Michael Huff off to fast start with Ravens

Reacting instinctively as quarterback Joe Flacco launched a deep throw toward the sideline during an offseason practice, free safety Michael Huff accelerated toward the football to deflect it out of bounds.

It was an example of the range the Ravens envisioned from Huff when they signed the speedy former Oakland Raiders first-round draft pick to a three-year, $6 million contract.


As the replacement for former NFL Defensive Player of the Year Ed Reed, who joined the Houston Texans on a three-year, $15 million contract, Huff doesn't have Reed's 61 interceptions as the NFL's active career leader. However, he is younger and faster.

And the Ravens are hoping Huff's versatility pays dividends for them this fall.

"It's great," said Ravens secondary coach Teryl Austin when asked about Huff's positional flexibility and cover skills. "He has great range. He has really good speed. We all know he has played corner in the past. He has played safety, so he gives us a lot of flexibility matchup-wise.

"He can cover, he can blitz, he can play in the back. We will use that to the best of our ability to try to confuse quarterbacks and try not to line him up in the same place all the time."

Cut by the Raiders prior to free agency when they were unwilling to pay him a total of $8 million this season, Huff is a once-heralded first-round draft pick who hasn't emerged as a dominant player in the NFL like Reed.

Huff, 30, has lined up at free safety, strong safety and cornerback. And Huff is off to a quick start as he transitions to the Ravens' scheme.

"Michael Huff is doing well also, he's playing fast," cornerback Corey Graham said. "He's a rangy guy. He covers a lot of ground. He's making a lot of plays. He's picking it up well."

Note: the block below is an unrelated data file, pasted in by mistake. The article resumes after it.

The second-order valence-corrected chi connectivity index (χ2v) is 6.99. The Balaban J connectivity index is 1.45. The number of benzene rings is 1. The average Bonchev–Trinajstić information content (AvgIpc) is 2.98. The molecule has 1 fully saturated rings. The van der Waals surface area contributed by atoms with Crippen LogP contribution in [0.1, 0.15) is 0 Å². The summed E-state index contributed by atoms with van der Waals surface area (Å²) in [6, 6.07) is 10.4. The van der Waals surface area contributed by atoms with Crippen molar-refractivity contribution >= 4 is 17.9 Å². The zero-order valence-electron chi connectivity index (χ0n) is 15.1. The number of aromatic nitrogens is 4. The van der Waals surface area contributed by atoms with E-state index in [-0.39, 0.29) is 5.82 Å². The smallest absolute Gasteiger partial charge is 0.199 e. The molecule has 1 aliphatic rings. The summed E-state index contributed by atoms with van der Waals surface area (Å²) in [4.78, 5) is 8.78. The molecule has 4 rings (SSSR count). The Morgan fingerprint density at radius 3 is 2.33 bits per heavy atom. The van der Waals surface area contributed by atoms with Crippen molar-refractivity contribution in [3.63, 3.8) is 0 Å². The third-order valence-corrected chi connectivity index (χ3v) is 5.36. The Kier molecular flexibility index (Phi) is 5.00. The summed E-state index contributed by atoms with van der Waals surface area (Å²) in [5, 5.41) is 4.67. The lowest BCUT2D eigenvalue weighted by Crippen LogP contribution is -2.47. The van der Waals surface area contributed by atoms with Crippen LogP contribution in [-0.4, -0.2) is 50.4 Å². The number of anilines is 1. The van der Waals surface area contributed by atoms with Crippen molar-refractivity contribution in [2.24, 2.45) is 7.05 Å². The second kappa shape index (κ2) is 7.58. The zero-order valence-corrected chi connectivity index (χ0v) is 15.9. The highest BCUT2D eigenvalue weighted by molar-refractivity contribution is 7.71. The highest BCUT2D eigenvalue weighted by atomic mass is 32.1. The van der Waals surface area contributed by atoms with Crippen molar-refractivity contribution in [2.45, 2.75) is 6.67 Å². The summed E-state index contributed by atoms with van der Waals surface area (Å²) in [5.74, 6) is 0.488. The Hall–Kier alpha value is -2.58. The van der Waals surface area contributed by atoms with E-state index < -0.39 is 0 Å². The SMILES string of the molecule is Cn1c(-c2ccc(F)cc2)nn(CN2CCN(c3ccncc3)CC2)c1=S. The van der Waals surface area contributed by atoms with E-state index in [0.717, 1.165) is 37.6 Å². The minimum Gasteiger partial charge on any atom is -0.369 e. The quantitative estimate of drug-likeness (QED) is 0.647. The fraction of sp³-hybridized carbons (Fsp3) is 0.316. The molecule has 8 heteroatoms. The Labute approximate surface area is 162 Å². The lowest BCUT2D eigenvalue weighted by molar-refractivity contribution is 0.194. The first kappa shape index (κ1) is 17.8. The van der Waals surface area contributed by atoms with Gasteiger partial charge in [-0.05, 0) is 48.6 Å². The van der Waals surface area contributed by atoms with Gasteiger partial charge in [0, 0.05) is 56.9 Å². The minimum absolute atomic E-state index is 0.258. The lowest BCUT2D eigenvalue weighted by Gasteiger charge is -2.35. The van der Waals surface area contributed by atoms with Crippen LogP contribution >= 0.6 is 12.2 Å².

Huff was selected seventh overall by the Raiders out of Texas during the 2006 NFL draft. He has recorded 453 career tackles, 11 interceptions, 5 1/2 sacks, 57 pass deflections and four forced fumbles.

Huff looks at replacing Reed as an honor, eschewing comparisons.

"I think we know we have big shoes to fill," Huff said. "Obviously, Ed is one of the greatest, if not the greatest ever, to play the game. Definitely, it will be a tough task, but obviously, we are our own players. We just have to go out there and kind of play our game, not kind of live in the past, to start our own legacy. I think we will be just fine. There's only one Ed, and there's only one Michael Huff. So, I'm just going to go out there and play my game."

Huff has had conversations with Reed recently and has known him for years.

"I've talked to him a few times, like I said before, because I've been talking to him for a while," Huff said. "He's been one of my mentors and been one of the guys I watched. Obviously, with Ed, he's one of the greatest to ever play. So, I obviously want to emulate him and make plays like he does."

The Ravens coveted Huff during the 2006 NFL draft, but wound up with Pro Bowl defensive tackle Haloti Ngata in the first round that year.

Now, Huff is getting acclimated to his new football team after years of losing in Oakland.


"I think the adjustment period has been good, because I've had a lot of veterans taking me under their wing," Huff said. "Ray [Rice], Torrey [Smith] and Corey Graham have kind of taken me under their wing. They kind of teach me the ropes on the field, off the field, things like that. The adjustment period has been good."

In a revamped defense without Reed and retired middle linebacker Ray Lewis, Huff is one of several new starters. He prefers to primarily send a message to his teammates through his actions.

"Really just lead by example," Huff said. "Just go out here and work hard every day, show them that I'm here to work. I'm here to carry on the legacy and the tradition. Like I said, just win some games."